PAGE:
Risk Management

Global Ports is exposed to a variety of risks and opportunities that can have commercial, financial, operational and compliance impacts on its business performance, reputation and licence to operate. The Board recognises that creating shareholder value involves the acceptance of risk. Effective management of risk is therefore critical to achieving the corporate objective of delivering long-term growth and added value to our shareholders.

Global Ports bases its risk management activities on a series of well-defined risk management principles, derived from experience, best practice, and corporate governance regimes. The Group’s enterprise risk management processes (ERM) are designed to identify, assess, respond, monitor and, where possible, mitigate or eliminate threats to the business caused by changes in the business, financial, regulatory and operating environment.

The Board has overall oversight responsibility for GPI’s risk management and for the establishment of the framework of prudent and effective controls. As such, it systematically monitors and assesses the risks attributable to the Group’s performance and delivery of the GPI strategy. Where a risk has been identified and assessed, the Group selects the most appropriate risk measure available in order to reduce the likelihood of its occurrence and mitigate any potential adverse impact.

The Board delegates to the Chief Executive Officer of LLC Global Ports Management LLC the responsibility for the effective implementation and maintenance of the risk management system. Day-to-day responsibility for risk management lies with the management team. The Audit and Risk Committee is authorised by the Board to monitor, review and report on the organisation, functionality and effectiveness of the Group’s Enterprise Risk Management (ERM) system.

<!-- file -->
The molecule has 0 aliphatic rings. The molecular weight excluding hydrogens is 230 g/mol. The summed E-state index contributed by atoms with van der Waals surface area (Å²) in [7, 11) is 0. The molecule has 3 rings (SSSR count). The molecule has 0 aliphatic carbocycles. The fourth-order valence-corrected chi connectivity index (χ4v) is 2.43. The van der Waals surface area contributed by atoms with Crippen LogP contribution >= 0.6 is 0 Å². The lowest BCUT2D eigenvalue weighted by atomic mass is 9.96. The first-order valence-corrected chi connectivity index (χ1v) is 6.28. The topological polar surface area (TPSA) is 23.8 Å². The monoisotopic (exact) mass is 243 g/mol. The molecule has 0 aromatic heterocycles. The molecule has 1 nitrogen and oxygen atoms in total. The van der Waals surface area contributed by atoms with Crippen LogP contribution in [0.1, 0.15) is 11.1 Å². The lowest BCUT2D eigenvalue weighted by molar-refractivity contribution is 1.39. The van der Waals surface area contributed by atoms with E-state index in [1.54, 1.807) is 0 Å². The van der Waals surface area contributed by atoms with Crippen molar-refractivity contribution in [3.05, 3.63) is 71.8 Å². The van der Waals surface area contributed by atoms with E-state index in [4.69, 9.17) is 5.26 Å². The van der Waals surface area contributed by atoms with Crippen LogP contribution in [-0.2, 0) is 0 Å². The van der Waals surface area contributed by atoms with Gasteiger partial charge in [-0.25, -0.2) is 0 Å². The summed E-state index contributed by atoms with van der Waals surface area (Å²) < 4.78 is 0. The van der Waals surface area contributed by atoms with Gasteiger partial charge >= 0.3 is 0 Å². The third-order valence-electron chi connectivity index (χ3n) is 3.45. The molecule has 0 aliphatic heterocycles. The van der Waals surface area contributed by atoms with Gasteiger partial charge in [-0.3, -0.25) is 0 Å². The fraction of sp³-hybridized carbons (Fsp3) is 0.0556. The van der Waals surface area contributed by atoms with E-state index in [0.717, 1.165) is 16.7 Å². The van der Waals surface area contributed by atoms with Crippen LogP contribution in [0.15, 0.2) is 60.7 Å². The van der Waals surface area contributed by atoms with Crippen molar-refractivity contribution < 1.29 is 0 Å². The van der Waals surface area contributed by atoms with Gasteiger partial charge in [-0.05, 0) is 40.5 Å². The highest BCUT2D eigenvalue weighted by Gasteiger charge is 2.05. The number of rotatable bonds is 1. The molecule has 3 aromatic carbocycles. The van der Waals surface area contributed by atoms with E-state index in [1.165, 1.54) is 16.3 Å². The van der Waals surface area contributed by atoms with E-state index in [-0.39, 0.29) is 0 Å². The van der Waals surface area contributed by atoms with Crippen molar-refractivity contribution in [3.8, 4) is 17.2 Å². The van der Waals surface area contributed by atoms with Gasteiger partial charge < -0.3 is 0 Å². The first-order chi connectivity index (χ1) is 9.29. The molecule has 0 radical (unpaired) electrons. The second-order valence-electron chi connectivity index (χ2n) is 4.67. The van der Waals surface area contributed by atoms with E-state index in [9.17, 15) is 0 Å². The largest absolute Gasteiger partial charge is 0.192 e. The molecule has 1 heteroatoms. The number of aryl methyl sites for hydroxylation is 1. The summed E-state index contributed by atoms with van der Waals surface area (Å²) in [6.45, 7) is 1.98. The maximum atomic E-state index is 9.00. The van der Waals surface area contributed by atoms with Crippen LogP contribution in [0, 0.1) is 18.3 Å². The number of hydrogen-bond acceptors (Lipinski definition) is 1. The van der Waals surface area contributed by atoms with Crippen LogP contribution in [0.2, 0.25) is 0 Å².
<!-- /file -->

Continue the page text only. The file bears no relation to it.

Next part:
Global Ports is exposed to a variety of risks which are listed below. The order in which these risks are presented is not intended to be an indication of the probability of their occurrence or the magnitude of their potential effects.

Not all of these risks are within the Group’s control, and the list cannot be considered to be exhaustive, as other risks and uncertainties may emerge in a changing external and internal environment that could have a material adverse effect on the Group’s ability to achieve its business objectives and deliver its overall strategy.

Further information on our risk management system, including a detailed description of identified risk factors, is in the notes to the Consolidated Financial Statements attached to this report.

The Group’s financial risk management and critical accounting estimates and judgments are disclosed in Notes 3 and 4 to the Consolidated Financial Statements.

The Group’s contingencies are disclosed in Note 28 to the Consolidated Financial Statements.

Risk factor

Risk management approach

Strategic risks

Market conditions:

Global Ports’ operations are dependent on the global macroeconomic environment and resulting trade flows, including in particular container volumes.